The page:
Mad, bad or simply born that way?

It is not often that one feels profoundly sorry for a young man who has bludgeoned his loving parents to death, taken their credit cards on a spending spree in America and then pretended they were away in Spain while their bodies rotted for weeks in his childhood home. All the same I did feel very sorry last week for 19-year-old Brian Blackwell, who was convicted of this terrible crime on Wednesday. He sobbed uncontrollably in the dock and wrote a miserable statement about how he missed his parents, how he longed to turn back the clock and be a child again.

There is something entirely pathetic about him. He is an exceptionally intelligent boy, who left school with glittering prospects as a medical student — yet his first weirdly revealing question to the police on his arrest was whether it would be cold in jail. It emerged in court that he is a habitual fabulist and liar with a weak grip on reality and a determination to live out some of his fantasies. All this quite obviously adds up to someone with something seriously, mysteriously wrong with him.

Not long ago he would have been condemned in the tabloid newspapers and probably in the courts as an evil monster. Today justice is beginning to be more merciful and the judge in this case accepted that this wretched boy, although not insane, suffers from acute narcissistic personality disorder and therefore could not be charged with murder. He was able to plead guilty to manslaughter on the grounds of diminished responsibility. Presumably this makes little practical difference. He will be locked up indefinitely and rightly so. But the story raises some extremely troubling wider questions about moral responsibility.

It must be right to make allowances for people with diminished responsibility or with mental illnesses, as the courts do and as we all do. But recently it has begun to seem that the notion of personal responsibility is being eroded by medical diagnoses. It is being medicalised. Indeed, personality itself is being medicalised, in the sense of having supposedly scientific labels attached to it. Narcissistic personality disorder of the sort that Blackwell suffers from is just one form of borderline personality disorder — a concept only about 30 years old.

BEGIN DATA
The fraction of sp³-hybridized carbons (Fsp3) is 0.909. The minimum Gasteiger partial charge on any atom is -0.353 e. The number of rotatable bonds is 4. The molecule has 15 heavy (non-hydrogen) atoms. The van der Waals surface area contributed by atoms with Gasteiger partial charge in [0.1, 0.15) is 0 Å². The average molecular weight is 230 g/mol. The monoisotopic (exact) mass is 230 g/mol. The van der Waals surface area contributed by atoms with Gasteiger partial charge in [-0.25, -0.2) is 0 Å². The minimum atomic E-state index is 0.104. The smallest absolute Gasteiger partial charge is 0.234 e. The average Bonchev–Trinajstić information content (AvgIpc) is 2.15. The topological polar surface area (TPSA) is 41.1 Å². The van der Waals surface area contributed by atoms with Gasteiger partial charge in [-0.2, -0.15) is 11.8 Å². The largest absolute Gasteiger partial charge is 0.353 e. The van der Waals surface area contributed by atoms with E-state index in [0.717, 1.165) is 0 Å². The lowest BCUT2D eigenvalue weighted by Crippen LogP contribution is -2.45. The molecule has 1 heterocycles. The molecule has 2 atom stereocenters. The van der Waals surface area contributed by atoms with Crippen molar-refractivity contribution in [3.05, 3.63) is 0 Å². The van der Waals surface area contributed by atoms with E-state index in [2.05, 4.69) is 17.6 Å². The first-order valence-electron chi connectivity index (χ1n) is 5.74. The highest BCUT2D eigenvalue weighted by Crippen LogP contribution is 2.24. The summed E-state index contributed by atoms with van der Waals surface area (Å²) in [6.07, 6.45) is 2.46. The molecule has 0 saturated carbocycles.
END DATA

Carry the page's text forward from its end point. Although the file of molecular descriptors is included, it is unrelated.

Oliver James, the medical psychologist, claims that about 80% of convicted prisoners suffer from a personality disorder and most of them from more than one. That may be true — although I am sceptical — but it has some troubling implications. Why, for instance, were Jeffrey Archer and Jonathan Aitken so heavily punished and morally denounced if they were merely the victims of their own personality disorders and if they are not to blame for their startlingly weak grasp on reality? Why is anybody punished in prison for behaviour beyond his control? Equally one is tempted to wonder what the status of these personality disorders really is. What is the science behind them? I suspect that borderline personality disorder lies very much in the eye of the beholder. The medical and quasi-medical practitioners concerned do not agree on the causes or the criteria of such disorders nor on whether they exclude or include psychopathic tendencies. The latitude in all this is so great as to be distinctly unscientific. There are no objective measurements. Experts do not even seem to agree whether personality disorders are treatable.